Beyond expanding into more fitness apparel, fashion has been a difficult category for Walmart U.S. in recent years.
Analysts believe the deal will cost Wal-Mart Stores between $50 million and $75 million, not significant enough to require the retailer to disclose to investors through a filing with the U.S. Securities and Exchange Commission.
It is believed Wal-Mart will return some of the $78 million in capital raised by ModCloth from venture capital groups, according to TechCrunch.
The match between Wal-Mart and ModCloth may seem unlikely to some, but the fashion retailer has struggled in recent years to grow profits, and also brought in a new CEO in 2015 in Matthew Kaness, previously chief strategy officer at Urban Outfitters.
Wal-Mart e-commerce spokesman Ravi Jariwala told Talk Business & Politics that Kaness and ModCloth’s 300 or so employees will continue to be based in San Francisco, Los Angeles and Pittsburgh and join the Walmart U.S. e-commerce retail organization.
Marc Lore, president and CEO of Wal-Mart e-commerce U.S., no doubt saw potential in the trendy online fashion retailer that caters to women largely between the ages of 18-35. Like the company’s recent acquisitions of ShoeBuy and Moosejaw, the customer base is largely urban and perhaps a little more affluent than the typical Wal-Mart core customer. The ModCloth customer base likely aligns pretty well with Jet.com.
ModCloth is largely an online fashion retailer with its own exclusive designs covering many occasions from weddings to swimsuits. The one physical store ModCloth runs is located in Austin, Texas. There Jariwala said customers can schedule 1:1 styling appointments with ModStylists.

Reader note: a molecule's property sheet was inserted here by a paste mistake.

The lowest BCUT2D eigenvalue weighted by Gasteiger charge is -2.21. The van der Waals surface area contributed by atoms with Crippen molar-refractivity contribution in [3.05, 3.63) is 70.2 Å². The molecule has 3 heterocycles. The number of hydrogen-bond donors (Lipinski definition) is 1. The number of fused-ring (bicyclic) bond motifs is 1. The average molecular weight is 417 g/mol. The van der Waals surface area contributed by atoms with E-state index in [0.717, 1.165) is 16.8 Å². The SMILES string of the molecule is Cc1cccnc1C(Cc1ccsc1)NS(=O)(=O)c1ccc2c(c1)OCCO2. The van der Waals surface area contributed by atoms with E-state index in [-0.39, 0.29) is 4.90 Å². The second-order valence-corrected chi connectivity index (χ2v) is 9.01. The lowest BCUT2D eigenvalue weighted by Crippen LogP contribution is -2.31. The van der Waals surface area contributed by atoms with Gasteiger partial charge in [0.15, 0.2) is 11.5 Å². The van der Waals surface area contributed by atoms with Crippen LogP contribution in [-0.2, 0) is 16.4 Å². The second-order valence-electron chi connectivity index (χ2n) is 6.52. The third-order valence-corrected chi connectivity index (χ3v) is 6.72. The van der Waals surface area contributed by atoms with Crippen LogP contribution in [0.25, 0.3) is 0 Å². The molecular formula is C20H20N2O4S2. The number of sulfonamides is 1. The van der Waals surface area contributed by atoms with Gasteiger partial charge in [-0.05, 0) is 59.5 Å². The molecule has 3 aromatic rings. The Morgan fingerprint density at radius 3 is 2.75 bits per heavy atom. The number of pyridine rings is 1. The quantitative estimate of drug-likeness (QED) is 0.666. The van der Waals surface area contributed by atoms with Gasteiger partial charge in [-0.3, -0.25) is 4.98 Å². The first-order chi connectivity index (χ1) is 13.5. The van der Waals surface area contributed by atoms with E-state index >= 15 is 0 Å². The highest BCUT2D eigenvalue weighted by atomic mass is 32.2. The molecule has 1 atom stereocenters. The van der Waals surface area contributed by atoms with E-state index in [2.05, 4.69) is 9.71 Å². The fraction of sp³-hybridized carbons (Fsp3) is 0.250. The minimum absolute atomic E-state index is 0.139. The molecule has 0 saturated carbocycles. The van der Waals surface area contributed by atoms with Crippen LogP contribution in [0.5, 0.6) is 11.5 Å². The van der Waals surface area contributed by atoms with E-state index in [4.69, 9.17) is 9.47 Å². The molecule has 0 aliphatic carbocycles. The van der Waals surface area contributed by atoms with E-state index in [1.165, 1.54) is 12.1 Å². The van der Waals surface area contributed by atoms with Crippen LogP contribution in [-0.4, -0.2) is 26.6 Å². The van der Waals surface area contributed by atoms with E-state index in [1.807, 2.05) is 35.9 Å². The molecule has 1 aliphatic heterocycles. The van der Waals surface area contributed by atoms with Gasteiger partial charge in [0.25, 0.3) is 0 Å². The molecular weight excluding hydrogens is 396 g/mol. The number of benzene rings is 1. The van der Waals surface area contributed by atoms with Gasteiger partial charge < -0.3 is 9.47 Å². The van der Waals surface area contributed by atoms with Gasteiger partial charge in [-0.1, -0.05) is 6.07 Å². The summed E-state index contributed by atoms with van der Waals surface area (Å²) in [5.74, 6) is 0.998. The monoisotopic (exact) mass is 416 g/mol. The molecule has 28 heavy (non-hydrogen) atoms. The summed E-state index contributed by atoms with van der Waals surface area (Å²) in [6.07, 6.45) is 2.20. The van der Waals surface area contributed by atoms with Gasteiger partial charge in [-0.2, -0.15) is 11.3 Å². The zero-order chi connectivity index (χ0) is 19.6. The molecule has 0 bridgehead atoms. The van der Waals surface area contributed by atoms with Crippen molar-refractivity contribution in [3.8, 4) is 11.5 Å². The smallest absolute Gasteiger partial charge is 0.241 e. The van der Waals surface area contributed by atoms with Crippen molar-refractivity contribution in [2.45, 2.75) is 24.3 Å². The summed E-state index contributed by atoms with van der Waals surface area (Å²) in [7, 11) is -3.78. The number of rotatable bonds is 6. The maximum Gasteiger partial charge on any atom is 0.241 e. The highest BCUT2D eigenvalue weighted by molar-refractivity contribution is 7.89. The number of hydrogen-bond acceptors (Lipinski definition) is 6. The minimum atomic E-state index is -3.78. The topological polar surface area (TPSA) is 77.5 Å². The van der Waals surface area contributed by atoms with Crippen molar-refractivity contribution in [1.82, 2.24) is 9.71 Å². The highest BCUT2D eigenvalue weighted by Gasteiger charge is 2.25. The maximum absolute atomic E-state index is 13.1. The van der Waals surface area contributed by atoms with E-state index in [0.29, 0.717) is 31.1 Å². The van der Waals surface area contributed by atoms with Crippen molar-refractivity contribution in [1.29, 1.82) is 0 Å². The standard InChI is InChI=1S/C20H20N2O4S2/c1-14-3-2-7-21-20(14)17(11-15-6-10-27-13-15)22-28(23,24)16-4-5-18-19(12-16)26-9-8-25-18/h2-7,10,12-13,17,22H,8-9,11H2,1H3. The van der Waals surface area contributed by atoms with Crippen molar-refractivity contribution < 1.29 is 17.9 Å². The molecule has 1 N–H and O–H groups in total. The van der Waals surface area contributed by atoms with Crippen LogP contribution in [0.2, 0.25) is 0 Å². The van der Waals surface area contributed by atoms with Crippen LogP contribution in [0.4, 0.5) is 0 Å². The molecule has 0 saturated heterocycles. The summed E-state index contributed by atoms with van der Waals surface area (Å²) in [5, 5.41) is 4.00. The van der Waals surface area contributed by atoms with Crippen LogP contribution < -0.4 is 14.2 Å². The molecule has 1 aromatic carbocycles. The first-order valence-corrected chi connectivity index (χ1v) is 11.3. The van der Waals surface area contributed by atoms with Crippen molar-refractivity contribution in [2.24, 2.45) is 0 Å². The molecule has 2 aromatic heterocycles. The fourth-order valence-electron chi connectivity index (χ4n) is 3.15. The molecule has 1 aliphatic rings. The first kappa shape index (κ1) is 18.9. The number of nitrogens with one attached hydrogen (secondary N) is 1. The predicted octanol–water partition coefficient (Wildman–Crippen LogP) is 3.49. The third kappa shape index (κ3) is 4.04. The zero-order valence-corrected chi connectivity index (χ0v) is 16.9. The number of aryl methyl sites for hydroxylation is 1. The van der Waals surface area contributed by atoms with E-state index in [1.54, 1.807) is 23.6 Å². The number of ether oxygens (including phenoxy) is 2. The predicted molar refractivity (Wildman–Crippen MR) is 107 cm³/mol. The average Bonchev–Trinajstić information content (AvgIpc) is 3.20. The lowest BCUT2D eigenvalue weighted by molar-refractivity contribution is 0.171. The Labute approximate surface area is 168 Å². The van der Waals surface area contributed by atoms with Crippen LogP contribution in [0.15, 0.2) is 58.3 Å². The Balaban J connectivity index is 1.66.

The apparel retailer offers thousands of clothing and accessories, including independent designers as well as national brands and private label garments in a full range of sizes promoting diversity and positive body images that has garnered the company a large following on social media.
Jariwala said the ModCloth team will continue to operate its site and store as a standalone and complementary brand to Wal-Mart’s e-commerce sites.
“The ModCloth team will bring its significant experience and unique talents to our U.S. e-commerce efforts and will further strengthen the collective capabilities of the overall team,” Jariwala said. “Apparel and accessories is the number one category for digital commerce, according to comScore, and we gain the experience of a well-recognized specialty apparel e-commerce brand that’s trusted by millions of millennial women.
“The compelling styling, branding and content currently available online, along with deep industry relationships and expertise, will help us further enhance our overall customer experience,” he added.
“First off, it positions itself as a community, not just as a place to shop, and all of the styles are unique to Modcloth,” she told Talk Business & Politics. “In other words, ModCloth, unlike Moosejaw and ShoeBuy, isn’t a purveyor of national brands — it is the brand. ModCloth is a true niche play that allows Walmart to continue with its fairly conservative and volume-oriented apparel strategy in its stores, while reaching digital [and on a limited basis, physical] tentacles into other waters.”
She said the ModCloth model removes the need to assess “fit” because Wal-Mart is not overtaking ModCloth or attempting to integrate it into its stores, though that could be a possibility in the future.
“For the short term, I wouldn’t be surprised to find ModCloth items on Jet.com and eventually on Walmart.com,” she said. “I don’t expect physical scale [building lots of ModCloth stores] to be high on the agenda for now. Through its growing portfolio of digital-forward properties, Wal-Mart is building digital scale and increasing its search relevance in more categories and with more brands. Walmart knows better than to attempt to ‘Walmart-ize’ these new properties. The value lies in their distinction.”